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Happy 105th Birthday to John Boyd!

Jan 26, 2018

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The LTSE interprofessional care team came together and it was all hands on deck for a recent visit with Brigadier-General Kevin Cotten, the Commandant of the Canadian Forces College.

The occasion was a warm and heartfelt tribute in honour of Sunnybrook veteran Mr. John Boyd’s 105th birthday celebration. Born to Ukrainian immigrants on January 26, 1913, in Edmonton, John reminisced about his earliest memory. “I can remember my grandfather picking me up in a wagon and taking me for a ride and for a visit into the city,” he recalled.

General Cotten presented John with a formal certificate on behalf of the Canadian Forces and a Commandant’s gold coin with the words “Knowledge Is Power” (in Latin) inscribed on one side.

It will be two years in April that Mr. Boyd has lived at the Sunnybrook Veterans Centre. Prior to that he lived at Christie Gardens, a retirement community located in The Annex and, coincidentally, situated in the same location as what was previously the Christie Street Veteran’s Hospital, the precursor to Sunnybrook Veterans' Hospital.

From his early years, John was progressive and devoted his life to making Canada a better place. A store clerk’s son, he grew up fighting against poverty and during the depression took part in left-wing youth movements. In 1934, he moved to Toronto with his wife Gladys, to edit the Young Worker, a Communist newspaper, and in 1939 they moved to Winnipeg where John managed a co-op creamery.

In 1942 they returned to Toronto where John edited the newspaper, the Canadian Tribune. At the age of 30, he was elected a school trustee with the Toronto Board of Education but left mid-term to join the Army where he was based in Kingston with the Royal Canadian Corps of Signals and the Communications and Electronics Branch. He joined up “because it was important to do my part and to fight fascism and the Nazis.” With his strong writing skills he was quickly put to work as the editor of the Armed Forces magazine, The Signalman.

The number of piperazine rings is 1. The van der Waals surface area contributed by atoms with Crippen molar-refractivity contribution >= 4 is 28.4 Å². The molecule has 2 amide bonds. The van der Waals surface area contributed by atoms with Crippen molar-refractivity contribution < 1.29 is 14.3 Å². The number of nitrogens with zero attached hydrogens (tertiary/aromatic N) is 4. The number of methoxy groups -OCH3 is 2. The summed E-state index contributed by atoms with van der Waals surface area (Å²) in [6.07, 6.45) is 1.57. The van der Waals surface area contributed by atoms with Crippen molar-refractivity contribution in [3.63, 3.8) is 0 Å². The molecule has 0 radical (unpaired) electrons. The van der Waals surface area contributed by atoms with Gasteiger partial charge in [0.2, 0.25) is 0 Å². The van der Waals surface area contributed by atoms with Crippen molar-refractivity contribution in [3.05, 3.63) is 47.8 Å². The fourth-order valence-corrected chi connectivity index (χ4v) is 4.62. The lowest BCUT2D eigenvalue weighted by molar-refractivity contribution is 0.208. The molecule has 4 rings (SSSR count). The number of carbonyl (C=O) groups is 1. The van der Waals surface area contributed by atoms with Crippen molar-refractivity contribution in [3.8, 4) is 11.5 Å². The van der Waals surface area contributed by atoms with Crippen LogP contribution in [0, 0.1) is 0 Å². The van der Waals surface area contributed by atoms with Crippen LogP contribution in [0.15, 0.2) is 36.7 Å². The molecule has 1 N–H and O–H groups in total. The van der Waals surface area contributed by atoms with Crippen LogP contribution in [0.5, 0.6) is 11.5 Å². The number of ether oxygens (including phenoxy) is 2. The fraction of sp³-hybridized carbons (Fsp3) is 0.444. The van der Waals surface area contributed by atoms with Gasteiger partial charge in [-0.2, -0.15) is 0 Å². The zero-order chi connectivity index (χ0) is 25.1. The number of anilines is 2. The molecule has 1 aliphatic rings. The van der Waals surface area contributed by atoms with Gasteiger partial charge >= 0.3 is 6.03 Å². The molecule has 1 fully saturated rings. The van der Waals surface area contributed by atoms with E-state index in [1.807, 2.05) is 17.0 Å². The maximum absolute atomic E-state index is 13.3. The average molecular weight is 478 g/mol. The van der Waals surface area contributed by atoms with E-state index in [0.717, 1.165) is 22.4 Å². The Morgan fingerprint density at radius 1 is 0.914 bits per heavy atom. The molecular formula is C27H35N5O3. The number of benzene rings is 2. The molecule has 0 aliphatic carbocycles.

After the war he became editor of another Communist Party publication called The Daily Tribune. Over the next twenty-two years, John wrote extensively and travelled widely. In 1968 while living with Gladys in Prague, Czechoslovakia, as editor of an international journal, he discovered his love of painting and began to study art. On their return to Canada, John won awards as an editor of Hospital Administration magazine.

John has spent his life caring deeply about the city and its people. He worked tirelessly in support of the co-operative housing projects by the St. Lawrence Market, and spent 25 years, until his late nineties, as a Woodsworth Housing Co-op activist.

Over the years, John’s artistic talent shone through brightly. An accomplished painter, he created numerous paintings in oil, and later discovered his real love for watercolour. His work has been featured in several art shows over the years.

Gladys and John had two sons, Kim and Zane (both deceased) and a daughter, Bonnie, a regular visitor, along with daughter-in-law, Diane, and many friends and other family members. A good cook and equal partner in his marriage, John was an early feminist and very much ahead of his time. John and Gladys enjoyed 52 years together until her death in 1985.

Today, due to macular degeneration, he is painting very little but still enjoys working with the art therapists at the Veterans Centre. Some of his work was featured in the Sunnybrook Veterans Art Show last fall.

As a lifelong learner, the pursuit of knowledge is still very important to him. He avidly follows world news and each week he takes part in L Wing's “Brain Aerobics” a weekly gathering of veterans, led by recreation and occupational therapy staff, who challenge one another to keep up to date and stretch the mind.

When asked what keeps him young, John shared his secret to a long life. “Always have friends a generation or two younger, keep your body moving, and enjoy a glass of wine or beer regularly.”